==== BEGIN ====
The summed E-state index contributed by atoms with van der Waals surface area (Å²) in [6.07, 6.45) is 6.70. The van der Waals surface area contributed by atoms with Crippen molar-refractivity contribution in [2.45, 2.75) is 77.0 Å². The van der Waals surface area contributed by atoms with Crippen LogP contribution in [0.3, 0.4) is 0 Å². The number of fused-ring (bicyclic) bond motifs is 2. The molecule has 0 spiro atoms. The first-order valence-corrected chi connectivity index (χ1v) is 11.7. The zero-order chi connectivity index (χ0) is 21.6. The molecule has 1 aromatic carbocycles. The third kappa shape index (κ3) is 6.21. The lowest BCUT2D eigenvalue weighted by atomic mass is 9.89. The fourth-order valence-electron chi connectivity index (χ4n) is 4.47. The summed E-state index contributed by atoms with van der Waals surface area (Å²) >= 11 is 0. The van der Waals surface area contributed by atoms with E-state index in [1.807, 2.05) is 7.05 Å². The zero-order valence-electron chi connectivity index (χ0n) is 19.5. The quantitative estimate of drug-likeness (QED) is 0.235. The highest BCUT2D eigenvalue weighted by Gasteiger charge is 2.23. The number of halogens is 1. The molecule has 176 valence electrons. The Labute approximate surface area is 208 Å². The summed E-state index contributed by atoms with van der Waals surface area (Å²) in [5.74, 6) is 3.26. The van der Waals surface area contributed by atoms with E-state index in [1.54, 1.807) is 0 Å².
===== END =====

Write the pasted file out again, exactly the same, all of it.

The summed E-state index contributed by atoms with van der Waals surface area (Å²) in [6.07, 6.45) is 6.70. The van der Waals surface area contributed by atoms with Crippen molar-refractivity contribution in [2.45, 2.75) is 77.0 Å². The van der Waals surface area contributed by atoms with Crippen LogP contribution in [0.3, 0.4) is 0 Å². The number of fused-ring (bicyclic) bond motifs is 2. The molecule has 0 spiro atoms. The first-order valence-corrected chi connectivity index (χ1v) is 11.7. The zero-order chi connectivity index (χ0) is 21.6. The molecule has 1 aromatic carbocycles. The third kappa shape index (κ3) is 6.21. The lowest BCUT2D eigenvalue weighted by atomic mass is 9.89. The fourth-order valence-electron chi connectivity index (χ4n) is 4.47. The summed E-state index contributed by atoms with van der Waals surface area (Å²) >= 11 is 0. The van der Waals surface area contributed by atoms with E-state index in [1.807, 2.05) is 7.05 Å². The zero-order valence-electron chi connectivity index (χ0n) is 19.5. The quantitative estimate of drug-likeness (QED) is 0.235. The highest BCUT2D eigenvalue weighted by Gasteiger charge is 2.23. The number of halogens is 1. The molecule has 176 valence electrons. The Labute approximate surface area is 208 Å². The summed E-state index contributed by atoms with van der Waals surface area (Å²) in [5.74, 6) is 3.26. The van der Waals surface area contributed by atoms with E-state index in [1.54, 1.807) is 0 Å².